An educated dog is a thinking dog. He watches you. He pays close attention to you. He "reads" your facial expressions and body language. He listens carefully and pieces together individual words into complex actions.

"Where's your rope toy, Buffy? Go find it. Oops, that's your hedgehog toy. Drop it. Good girl. Now go find your rope toy. Is it upstairs? Go upstairs. Get your rope toy. Good girl, you got it! Bring it here. Good! Now give it to me. Give. Good girl, yay!"

Interested in a dog like that? Good for you! My dogs are like that – yours can be, too.

First, your dog has to learn the meaning of those words. That's where you come in.

dog training commands your dog should know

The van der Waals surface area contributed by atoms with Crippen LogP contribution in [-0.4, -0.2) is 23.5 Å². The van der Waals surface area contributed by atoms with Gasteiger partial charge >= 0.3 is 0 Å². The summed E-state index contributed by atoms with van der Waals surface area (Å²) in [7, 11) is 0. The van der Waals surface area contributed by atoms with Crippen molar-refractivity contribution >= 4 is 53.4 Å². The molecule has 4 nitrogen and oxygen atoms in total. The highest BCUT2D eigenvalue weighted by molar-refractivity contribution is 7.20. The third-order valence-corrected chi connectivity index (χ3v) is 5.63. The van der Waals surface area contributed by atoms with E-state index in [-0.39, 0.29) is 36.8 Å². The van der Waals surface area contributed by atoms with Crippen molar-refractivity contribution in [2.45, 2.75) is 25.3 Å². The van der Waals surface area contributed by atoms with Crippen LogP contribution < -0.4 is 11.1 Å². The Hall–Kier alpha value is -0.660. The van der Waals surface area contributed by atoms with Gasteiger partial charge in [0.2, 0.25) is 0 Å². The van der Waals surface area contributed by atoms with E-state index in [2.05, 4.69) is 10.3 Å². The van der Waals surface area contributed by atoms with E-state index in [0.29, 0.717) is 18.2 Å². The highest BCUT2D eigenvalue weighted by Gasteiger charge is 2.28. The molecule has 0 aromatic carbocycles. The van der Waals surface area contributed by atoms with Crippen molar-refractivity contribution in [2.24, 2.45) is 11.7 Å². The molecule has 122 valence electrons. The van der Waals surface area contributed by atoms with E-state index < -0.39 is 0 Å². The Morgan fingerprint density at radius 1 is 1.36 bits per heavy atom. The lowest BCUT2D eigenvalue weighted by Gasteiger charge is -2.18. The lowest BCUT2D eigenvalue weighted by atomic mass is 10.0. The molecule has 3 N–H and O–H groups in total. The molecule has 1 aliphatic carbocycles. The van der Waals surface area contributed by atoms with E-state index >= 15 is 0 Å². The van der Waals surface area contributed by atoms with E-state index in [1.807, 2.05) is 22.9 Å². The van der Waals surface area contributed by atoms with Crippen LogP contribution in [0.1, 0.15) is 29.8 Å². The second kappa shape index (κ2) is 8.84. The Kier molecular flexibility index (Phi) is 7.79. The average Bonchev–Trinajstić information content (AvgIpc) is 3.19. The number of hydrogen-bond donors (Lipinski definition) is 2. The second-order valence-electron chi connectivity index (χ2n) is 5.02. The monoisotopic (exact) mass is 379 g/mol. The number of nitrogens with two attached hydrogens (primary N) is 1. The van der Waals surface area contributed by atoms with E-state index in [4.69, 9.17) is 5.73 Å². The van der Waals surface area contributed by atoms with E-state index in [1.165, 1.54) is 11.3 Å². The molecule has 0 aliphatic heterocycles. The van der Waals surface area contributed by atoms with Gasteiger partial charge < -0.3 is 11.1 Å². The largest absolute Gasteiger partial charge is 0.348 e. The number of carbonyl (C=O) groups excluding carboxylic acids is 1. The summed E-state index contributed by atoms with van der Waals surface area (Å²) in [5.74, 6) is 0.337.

Some of the dog training commands every dog should know and obey.

Dogs aren't born with an understanding of what a word  is. Dogs learn words just as babies do – by your saying "toy" over and over while holding up a toy. Until you connect a word with the correct object or action, words are only meaningless sounds to your dog.

man speaking foreign languageYou actually have real-life experience with this! You've listened to people having a conversation in a foreign language, right? To them, it was an understandable language. But to you, it was all gobbledygook because the sounds were not connected to anything concrete so you had no idea what they might mean. In fact, the sounds all ran together; you couldn't even tell where one word ended and the next began. It was one long garbled sound.